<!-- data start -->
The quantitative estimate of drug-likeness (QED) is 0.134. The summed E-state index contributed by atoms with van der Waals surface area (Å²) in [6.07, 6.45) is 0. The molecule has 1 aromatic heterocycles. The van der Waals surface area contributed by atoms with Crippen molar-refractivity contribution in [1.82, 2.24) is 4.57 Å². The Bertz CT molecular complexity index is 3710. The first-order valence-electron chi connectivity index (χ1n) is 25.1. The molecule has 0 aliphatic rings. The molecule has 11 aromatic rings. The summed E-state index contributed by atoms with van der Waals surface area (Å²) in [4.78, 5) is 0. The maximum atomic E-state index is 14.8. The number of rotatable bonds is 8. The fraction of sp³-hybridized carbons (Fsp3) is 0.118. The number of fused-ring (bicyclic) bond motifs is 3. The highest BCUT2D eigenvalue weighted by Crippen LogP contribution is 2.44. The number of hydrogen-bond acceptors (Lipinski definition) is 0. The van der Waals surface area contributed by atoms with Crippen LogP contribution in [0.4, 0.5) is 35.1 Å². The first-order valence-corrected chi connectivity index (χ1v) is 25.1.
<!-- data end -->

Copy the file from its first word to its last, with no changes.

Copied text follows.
The quantitative estimate of drug-likeness (QED) is 0.134. The summed E-state index contributed by atoms with van der Waals surface area (Å²) in [6.07, 6.45) is 0. The molecule has 1 aromatic heterocycles. The van der Waals surface area contributed by atoms with Crippen molar-refractivity contribution in [1.82, 2.24) is 4.57 Å². The Bertz CT molecular complexity index is 3710. The first-order valence-electron chi connectivity index (χ1n) is 25.1. The molecule has 0 aliphatic rings. The molecule has 11 aromatic rings. The summed E-state index contributed by atoms with van der Waals surface area (Å²) in [4.78, 5) is 0. The maximum atomic E-state index is 14.8. The number of rotatable bonds is 8. The fraction of sp³-hybridized carbons (Fsp3) is 0.118. The number of fused-ring (bicyclic) bond motifs is 3. The highest BCUT2D eigenvalue weighted by Crippen LogP contribution is 2.44. The number of hydrogen-bond acceptors (Lipinski definition) is 0. The van der Waals surface area contributed by atoms with Crippen LogP contribution in [0.4, 0.5) is 35.1 Å². The first-order valence-corrected chi connectivity index (χ1v) is 25.1.